Medvec Resources Group is a world-class technical and industrial recruiting firm specializing in a broad range of production machining and metal forming industries. From major OEM manufacturers and suppliers to production job shops, our recruiting success and professional contacts focus in some of the following industries:
To prepare yourself for a forthcoming
interview, we have prepared the following guidelines for successful interviewing
plus a sampling of questions to ask your interviewer and another list of questions
you should be prepared to answer. Please take time to review this material
before your interview. Remember, a successful interview begins with preparation
Recent Grads: Just
as you studied for exams, this interview is possibly your most important final
exam - one that means getting the job and having a career or failing to receive
an offer. This is an exam where only one person passes and everyone else
that takes the test, fails. Do your research and study!
Mid-Level Experience: Just
as you have prepared for presentations and meetings, keep in mind that "winging
it" almost never works and can torpedo your chances for the job. At best
it will undermine your credibility and tarnish years of hard earned experience.
Seasoned Professional: Although
you may feel confident in you background and abilities, remember preparation
always was and still is the key to success.
Employers are continually amazed
at the lack of an applicant's preparation regarding the company and the position
for which they are interviewing. Remember that the amount of preparation
that you have done is the first key to showing a sincere interest in the position.
Gain the competitive edge in the first interview so that you can increase
the probability of getting the job that you want.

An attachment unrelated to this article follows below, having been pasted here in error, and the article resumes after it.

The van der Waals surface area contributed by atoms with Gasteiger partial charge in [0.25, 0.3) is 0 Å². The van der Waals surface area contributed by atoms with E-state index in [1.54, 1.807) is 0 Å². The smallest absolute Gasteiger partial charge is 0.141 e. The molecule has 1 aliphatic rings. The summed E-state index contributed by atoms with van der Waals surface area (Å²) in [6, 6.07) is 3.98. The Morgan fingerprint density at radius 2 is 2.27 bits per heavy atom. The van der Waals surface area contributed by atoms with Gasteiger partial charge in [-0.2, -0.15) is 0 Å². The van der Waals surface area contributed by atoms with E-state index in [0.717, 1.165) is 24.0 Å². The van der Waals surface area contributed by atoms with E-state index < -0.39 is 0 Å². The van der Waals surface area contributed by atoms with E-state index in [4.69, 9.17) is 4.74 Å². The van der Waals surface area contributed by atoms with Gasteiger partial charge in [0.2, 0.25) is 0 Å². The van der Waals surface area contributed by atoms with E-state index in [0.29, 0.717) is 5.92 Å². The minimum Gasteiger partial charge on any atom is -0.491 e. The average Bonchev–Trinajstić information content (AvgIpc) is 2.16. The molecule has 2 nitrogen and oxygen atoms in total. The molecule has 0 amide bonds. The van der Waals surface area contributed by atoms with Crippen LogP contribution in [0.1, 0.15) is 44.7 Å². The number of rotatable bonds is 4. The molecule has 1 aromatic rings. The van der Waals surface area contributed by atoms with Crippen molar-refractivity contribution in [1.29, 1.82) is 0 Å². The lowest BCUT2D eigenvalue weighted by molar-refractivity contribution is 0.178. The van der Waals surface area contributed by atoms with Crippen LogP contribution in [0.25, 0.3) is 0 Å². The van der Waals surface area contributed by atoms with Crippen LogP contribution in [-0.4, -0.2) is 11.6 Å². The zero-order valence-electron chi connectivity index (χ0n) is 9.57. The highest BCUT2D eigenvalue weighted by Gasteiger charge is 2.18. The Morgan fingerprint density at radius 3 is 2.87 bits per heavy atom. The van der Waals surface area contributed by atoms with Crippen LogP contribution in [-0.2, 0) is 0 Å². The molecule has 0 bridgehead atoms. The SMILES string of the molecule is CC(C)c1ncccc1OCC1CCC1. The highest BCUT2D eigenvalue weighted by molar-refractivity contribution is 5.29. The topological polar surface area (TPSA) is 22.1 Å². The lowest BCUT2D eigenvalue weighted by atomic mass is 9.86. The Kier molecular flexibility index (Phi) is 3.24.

The following are the necessary ingredients for a successful
It is important to plan the image
you wish to present to the potential employer. Dress conservatively
and in a professional manner regardless of what attire may be appropriate for
the position you seek. Your own personal taste may not be the best guide.
You are selling yourself to the interviewer. He will buy (hire)
what he likes - not what you may like.
Simply, the objective of the interview
is to leave a favorable impression. So that all possibilities remain open
to you, always conduct yourself as if you are determined to get the job you
are discussing. Your goal in an interview is to learn all that you can
about the company and the opportunity but more importantly, to present yourself
in the best possible manner. To get to the position of having to make
a decision at the end of the discussion to accept an offer to join that organization,
the proper, positive attitude needs to have been conveyed throughout the interview.
What You Should Know About an Employer:
In a few short hours of interviewing, you will get your
only chance to single yourself out above all of the others that are seeking
the position. It is essential that you prepare yourself by...
The applicant should know the answers
to the following questions prior to the first meeting with the potential employer:
- Having done your "homework."
In this way, you will have demonstrated a genuine interest in the opening
and in their company. And,
- You can use the interview to
satisfactorily answer your own questions so that you can make the right decision.
- What products or services does
the company offer?
- When was the company established?
- What is the approximate sales